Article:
Unfortunately, that sense is fueled by injured merit and a willingness to claim victimization when someone looks at him twice. So it was in today's remarkable debate with Congressman Walz, where Quist came out out the gate complaining about upcoming debate times and never quit.
He even threw in an old alcohol-related stop for good measure. That this incident has come up in each of the three earlier elections--though through surrogates, never the Republican candidates themselves--didn't stop Quist.
Of course, Quist introduced the point by saying he wouldn't bring it up, then brought it up. It's a signature part of the Norseland Republican's style.
Post Bulletin political writer Heather Carlson reports in Gloves come off in Walz-Quist debate:
The first one-on-one debate between DFLer Rep. Tim Walz and Republican Allen Quist quickly turned nasty on Thursday, with the two attacking each other while laying out their starkly different visions for the country.
Throughout the debate, Walz emphasized his willingness to work across the aisle to get things done. He repeatedly referred to Quist as an "extremist," citing his opposition to the proposed Farm Bill. Walz said that if voters want more gridlock in Washington, his Republican opponent deserves their vote.
"We have a group of extremists. Allen says he wants to join them," Walz said.
Quist responded by demanding an apology from Walz for calling him an extremist. Meanwhile, he labeled the DFL congressman a big spender who has done nothing during his six years in Congress to tackle the nation's soaring deficit. . . .
Lovely. Quist brought up the driving incident after Walz mentioned that that for 30 years, even Republicans have labelled Quist's positions as being from the fringe, and that Quist was in no position to play the victim, since the Norseland farmer had called Walz a "terrorist."
Quist tried to place the "terrorist" remark back thirty years ago, t's something he's said since he began running for Congress. In Quist: Defeating liberals a bigger battle than defeating terrorism, MnIndy's Andy Birkey reported in early January 2010:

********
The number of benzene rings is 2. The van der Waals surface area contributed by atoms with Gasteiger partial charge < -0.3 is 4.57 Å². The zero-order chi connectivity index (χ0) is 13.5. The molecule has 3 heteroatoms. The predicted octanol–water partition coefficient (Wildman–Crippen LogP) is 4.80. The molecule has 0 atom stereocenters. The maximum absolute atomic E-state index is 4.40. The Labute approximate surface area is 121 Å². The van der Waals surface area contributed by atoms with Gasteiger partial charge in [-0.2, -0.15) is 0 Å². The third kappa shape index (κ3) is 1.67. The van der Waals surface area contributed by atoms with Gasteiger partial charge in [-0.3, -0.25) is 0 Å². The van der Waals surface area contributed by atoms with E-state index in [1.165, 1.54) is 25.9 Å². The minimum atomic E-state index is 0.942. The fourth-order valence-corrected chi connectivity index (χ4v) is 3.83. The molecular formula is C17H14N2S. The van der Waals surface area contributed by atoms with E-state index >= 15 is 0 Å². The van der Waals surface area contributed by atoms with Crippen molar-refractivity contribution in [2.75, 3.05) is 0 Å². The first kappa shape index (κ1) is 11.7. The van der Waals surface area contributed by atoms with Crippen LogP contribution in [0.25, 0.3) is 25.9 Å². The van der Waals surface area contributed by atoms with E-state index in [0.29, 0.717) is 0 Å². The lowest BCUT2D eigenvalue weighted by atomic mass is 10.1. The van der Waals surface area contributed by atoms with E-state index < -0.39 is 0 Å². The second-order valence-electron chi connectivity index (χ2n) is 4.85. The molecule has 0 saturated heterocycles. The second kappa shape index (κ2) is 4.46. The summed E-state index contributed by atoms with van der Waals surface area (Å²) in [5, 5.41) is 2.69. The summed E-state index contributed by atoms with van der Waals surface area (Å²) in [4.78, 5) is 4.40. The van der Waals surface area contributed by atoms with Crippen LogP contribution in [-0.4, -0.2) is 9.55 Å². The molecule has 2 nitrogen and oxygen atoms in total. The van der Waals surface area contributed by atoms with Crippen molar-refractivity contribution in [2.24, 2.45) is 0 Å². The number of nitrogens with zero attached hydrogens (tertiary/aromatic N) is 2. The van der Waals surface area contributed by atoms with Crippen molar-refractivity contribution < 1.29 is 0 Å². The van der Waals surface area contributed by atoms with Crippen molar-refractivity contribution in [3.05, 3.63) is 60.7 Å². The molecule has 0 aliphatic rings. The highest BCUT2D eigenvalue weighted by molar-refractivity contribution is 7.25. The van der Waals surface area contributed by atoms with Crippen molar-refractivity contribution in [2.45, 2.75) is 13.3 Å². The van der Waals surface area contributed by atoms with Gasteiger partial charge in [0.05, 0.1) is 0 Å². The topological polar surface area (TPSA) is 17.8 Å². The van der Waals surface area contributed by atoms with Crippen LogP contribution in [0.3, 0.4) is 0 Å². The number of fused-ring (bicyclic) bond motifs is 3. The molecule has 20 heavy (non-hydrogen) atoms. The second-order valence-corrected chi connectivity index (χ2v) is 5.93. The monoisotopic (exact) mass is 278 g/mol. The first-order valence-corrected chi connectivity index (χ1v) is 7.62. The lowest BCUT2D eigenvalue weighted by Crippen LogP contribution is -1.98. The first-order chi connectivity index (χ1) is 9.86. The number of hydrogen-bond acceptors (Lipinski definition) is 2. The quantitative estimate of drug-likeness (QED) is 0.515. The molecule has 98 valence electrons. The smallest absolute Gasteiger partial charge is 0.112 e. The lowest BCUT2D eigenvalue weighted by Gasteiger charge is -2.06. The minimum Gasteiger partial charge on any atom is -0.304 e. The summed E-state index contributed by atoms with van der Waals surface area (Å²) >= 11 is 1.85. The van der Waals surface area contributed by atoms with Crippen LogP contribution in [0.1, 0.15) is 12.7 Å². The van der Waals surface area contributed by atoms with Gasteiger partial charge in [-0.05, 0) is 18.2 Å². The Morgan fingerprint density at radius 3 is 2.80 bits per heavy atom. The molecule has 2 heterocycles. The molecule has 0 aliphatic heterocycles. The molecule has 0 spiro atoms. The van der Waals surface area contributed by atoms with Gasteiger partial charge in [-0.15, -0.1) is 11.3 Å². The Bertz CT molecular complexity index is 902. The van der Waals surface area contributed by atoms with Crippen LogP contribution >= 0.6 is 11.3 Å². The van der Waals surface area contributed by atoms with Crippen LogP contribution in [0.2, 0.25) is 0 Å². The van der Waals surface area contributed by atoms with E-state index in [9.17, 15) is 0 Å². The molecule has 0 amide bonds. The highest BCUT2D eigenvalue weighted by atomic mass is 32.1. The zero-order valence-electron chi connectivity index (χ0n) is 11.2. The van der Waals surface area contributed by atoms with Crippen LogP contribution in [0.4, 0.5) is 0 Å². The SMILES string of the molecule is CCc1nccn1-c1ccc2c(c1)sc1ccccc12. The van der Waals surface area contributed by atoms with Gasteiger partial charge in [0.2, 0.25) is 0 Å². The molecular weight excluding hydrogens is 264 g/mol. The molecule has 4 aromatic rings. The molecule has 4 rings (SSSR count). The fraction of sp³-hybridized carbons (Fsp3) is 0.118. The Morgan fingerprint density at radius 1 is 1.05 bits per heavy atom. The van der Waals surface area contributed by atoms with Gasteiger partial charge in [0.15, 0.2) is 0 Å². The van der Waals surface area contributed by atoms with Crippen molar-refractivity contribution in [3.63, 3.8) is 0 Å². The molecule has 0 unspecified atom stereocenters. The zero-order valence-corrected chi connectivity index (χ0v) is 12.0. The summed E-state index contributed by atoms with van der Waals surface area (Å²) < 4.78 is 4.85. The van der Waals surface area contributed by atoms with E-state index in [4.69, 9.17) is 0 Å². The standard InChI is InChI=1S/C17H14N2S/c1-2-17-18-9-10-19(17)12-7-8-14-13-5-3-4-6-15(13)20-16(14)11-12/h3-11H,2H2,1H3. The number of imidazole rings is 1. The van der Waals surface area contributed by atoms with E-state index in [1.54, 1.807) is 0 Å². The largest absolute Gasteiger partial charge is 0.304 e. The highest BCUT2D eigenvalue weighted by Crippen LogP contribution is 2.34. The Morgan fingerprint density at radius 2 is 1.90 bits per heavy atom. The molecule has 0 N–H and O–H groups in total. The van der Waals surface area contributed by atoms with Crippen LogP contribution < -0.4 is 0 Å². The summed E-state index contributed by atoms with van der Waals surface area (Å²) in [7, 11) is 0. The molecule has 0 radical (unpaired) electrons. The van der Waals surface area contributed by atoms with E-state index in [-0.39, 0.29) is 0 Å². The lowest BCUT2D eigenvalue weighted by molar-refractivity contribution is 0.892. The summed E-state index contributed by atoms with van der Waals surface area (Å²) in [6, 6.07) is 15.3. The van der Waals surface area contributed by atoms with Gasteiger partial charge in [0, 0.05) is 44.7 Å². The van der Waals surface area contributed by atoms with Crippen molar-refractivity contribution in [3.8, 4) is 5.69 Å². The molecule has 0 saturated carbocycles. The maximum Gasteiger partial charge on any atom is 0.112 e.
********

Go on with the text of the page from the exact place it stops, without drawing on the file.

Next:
Allen Quist, a Republican who is seeking to defeat Rep. Tim Walz in southern Minnesota’s First Congressional District, told attendees of the Wabasha County Republicans Christmas Party in mid-December that beating the “radical” liberals in Washington, D.C., is a bigger battle than beating terrorism.
“Our country is being destroyed. Every generation has had to fight the fight for freedom… Terrorism? Yes. That’s not the big battle,” he said. “The big battle is in D.C. with the radicals. They aren’t liberals. They are radicals. Obama, Pelosi, Walz: They’re not liberals, they’re radicals. They are destroying our country.”
Quist also railed against the health care reform bill. “This is the most insidious, evil piece of legislation I have ever seen in my life… Every one of us has to be totally committed to killing this travesty… I have to kill this bill.”
Walz may have a point: that wasn't 30 years ago, but less than three, but people have noticed Quist's tendency toward extremism for thirty years.
Update: KEYC-TV has posted the highlights of the bickering:
But Quist wasn't alone in biffing questions. Walz claimed that Quist had been silent about sparing veterans benefits from budget cutting; after the debate, he offered the TPT debate between Quist and Parry around the 50 min mark. It's not what Quist said, though he is exceedingly vague about how what he will cut.
The bitterness of the debate suggests more eyes will be on the next meeting, on October 9 at Minnesota State at Mankato. Bluestem will post the full video archives of the debate if it appears. In the past, the Rochester Area Chamber of Commerce has post video on its site, so it's possible.
Update: Mnnesota Public Radio reports on the debate in Walz and Quist meet for first debate.
Cartoon: Allen Quist by Ken Avidor.